Plus One, which follows two jaded college buddies Ben and Alice (Jack Quaid and Maya Erskine) who make a pact to be each other’s plus ones during a summer of endless weddings, pays appropriate homage to its lauded predecessor, but takes that delightful push-pull dynamic that When Harry Met Sally perfected to another level. Pen15 writers Jeff Chan and Andrew Rhymer unite with Erskine, the star and co-creator of the acclaimed Hulu series, to make their feature debut with this sharp, raunchy, and altogether winning film that is poised to be the rom-com of the summer.

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buffaloed review

Zoey Deutch is poised to be the next movie star. The actress showed signs of potential in the workplace rom-com Set It Up, but in Buffaloed, her natural breezy charisma is put on full blast. With director Tanya Wexler lending the crime dramedy a zippy, irreverent flair, Buffaloed becomes the vehicle for which Deutch can finally show off her chops.

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standing up falling down review

The homecoming comedy is the bread and butter of the indie circuit, and as poignant and humanist as the genre can be, it can also get old fast. It falls then, on the shoulders of the stars to keep the film from stumbling; thankfully in Standing Up, Falling Down, Ben Schwartz and Billy Crystal are more than up to the task.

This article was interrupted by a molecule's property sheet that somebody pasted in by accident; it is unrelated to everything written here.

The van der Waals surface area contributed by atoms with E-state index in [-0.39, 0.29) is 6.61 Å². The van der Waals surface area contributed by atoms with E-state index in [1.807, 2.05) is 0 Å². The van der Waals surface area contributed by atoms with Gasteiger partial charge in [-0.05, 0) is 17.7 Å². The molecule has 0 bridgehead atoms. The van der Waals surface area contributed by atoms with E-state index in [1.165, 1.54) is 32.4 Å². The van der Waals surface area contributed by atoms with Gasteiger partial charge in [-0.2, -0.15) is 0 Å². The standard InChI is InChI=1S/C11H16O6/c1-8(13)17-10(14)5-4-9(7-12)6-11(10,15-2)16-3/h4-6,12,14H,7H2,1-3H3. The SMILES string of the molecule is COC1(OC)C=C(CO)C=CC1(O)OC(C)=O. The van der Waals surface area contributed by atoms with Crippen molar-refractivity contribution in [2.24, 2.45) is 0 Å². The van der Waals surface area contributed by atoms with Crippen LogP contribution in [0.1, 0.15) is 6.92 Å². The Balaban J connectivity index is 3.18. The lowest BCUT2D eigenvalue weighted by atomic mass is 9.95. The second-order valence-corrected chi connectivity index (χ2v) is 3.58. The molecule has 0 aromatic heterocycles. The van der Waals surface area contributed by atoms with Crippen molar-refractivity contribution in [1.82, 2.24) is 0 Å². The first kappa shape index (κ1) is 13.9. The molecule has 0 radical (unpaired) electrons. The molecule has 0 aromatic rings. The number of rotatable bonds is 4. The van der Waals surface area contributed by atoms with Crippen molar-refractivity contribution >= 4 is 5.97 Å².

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I Am Human Review

The brain is an unfathomable organ packed with experience. Neuroscience, science with a focus in the nervous system, is reaching as far as it can to decipher ways to unlock potential–or restore senses–in its neuro-corners. It encompasses tricky studies and comprehending brain waves. Although cutting-edge, neurotechnology is expensive and time-consuming. But it will have a role to play in expanding treatment options for patients as well as the evolution of human abilities.

Directed, produced, and written by Taryn Southern & Elena Gaby, I Am Human (playing the Tribeca Film Festival) ruminates on neurotechnology and follows three patients who pursue neuro-treatments after exhausting all their options. Anne is coping with Parkinson’s Disease, a neurodegenerative disorder that robbed her of her artistic abilities; Bill is a quadriplegic, his four limbs paralyzed; and Stephen is blinded by an undetected degeneration that caused him to see only white, like “blank pages,” as he puts it. Read More »

blow the man down review

Sex, drugs, and murder rock the sleepy New England seaside town in Blow the Man Down, a chillingly savage debut feature from co-directors and screenwriters Bridget Savage Cole and Danielle Krudy that makes a strong case for them to be the heirs to the Coen Brothers’ wintry crime drama throne. Plenty of talented filmmakers have tried to ape the Coens’ singular brand of brutal absurdity, but Cole and Krudy succeed in pulling off Fargo-esque shenanigans while adding their own feminist twist.

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A Day in the Life of America Review

Actor Jared Leto‘s directorial debut, playing the Tribeca Film Festival, is spun from constructive intentions, but I had a hard time buying into its purported positivity. Leto posited that he hoped this documentary, A Day in the Life of America, would be seen as a time capsule years later. I suspect that decades later–hopefully when the nation is recovering from the long-term damage of the Trump administration–I would still see this film with stirring stories sullied by its overall skewered positivity. Read More »